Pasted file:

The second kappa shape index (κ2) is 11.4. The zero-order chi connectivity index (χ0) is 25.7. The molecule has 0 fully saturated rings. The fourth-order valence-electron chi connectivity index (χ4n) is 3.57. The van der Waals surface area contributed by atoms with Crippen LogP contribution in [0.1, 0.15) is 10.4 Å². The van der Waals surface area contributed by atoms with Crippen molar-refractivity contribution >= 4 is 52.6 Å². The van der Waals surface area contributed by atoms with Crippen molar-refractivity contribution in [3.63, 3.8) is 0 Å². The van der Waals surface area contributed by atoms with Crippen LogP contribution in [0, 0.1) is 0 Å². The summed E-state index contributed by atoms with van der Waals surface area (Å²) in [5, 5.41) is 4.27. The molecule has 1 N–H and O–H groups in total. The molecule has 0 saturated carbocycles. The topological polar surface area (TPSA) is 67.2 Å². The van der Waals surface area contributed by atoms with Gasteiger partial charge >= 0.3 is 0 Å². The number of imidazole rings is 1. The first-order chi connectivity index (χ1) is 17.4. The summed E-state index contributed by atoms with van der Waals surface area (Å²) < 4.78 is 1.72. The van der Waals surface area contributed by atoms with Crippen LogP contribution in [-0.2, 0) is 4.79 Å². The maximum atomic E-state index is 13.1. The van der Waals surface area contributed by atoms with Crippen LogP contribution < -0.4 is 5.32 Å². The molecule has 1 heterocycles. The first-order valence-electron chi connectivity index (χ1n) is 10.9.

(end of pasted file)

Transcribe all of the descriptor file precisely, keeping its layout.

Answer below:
The second kappa shape index (κ2) is 11.4. The zero-order chi connectivity index (χ0) is 25.7. The molecule has 0 fully saturated rings. The fourth-order valence-electron chi connectivity index (χ4n) is 3.57. The van der Waals surface area contributed by atoms with Crippen LogP contribution in [0.1, 0.15) is 10.4 Å². The van der Waals surface area contributed by atoms with Crippen molar-refractivity contribution >= 4 is 52.6 Å². The van der Waals surface area contributed by atoms with Crippen molar-refractivity contribution in [3.63, 3.8) is 0 Å². The van der Waals surface area contributed by atoms with Crippen LogP contribution in [0, 0.1) is 0 Å². The summed E-state index contributed by atoms with van der Waals surface area (Å²) in [5, 5.41) is 4.27. The molecule has 1 N–H and O–H groups in total. The molecule has 0 saturated carbocycles. The topological polar surface area (TPSA) is 67.2 Å². The van der Waals surface area contributed by atoms with Gasteiger partial charge >= 0.3 is 0 Å². The number of imidazole rings is 1. The first-order chi connectivity index (χ1) is 17.4. The summed E-state index contributed by atoms with van der Waals surface area (Å²) < 4.78 is 1.72. The van der Waals surface area contributed by atoms with Crippen LogP contribution in [-0.2, 0) is 4.79 Å². The maximum atomic E-state index is 13.1. The van der Waals surface area contributed by atoms with Crippen LogP contribution < -0.4 is 5.32 Å². The molecule has 1 heterocycles. The first-order valence-electron chi connectivity index (χ1n) is 10.9.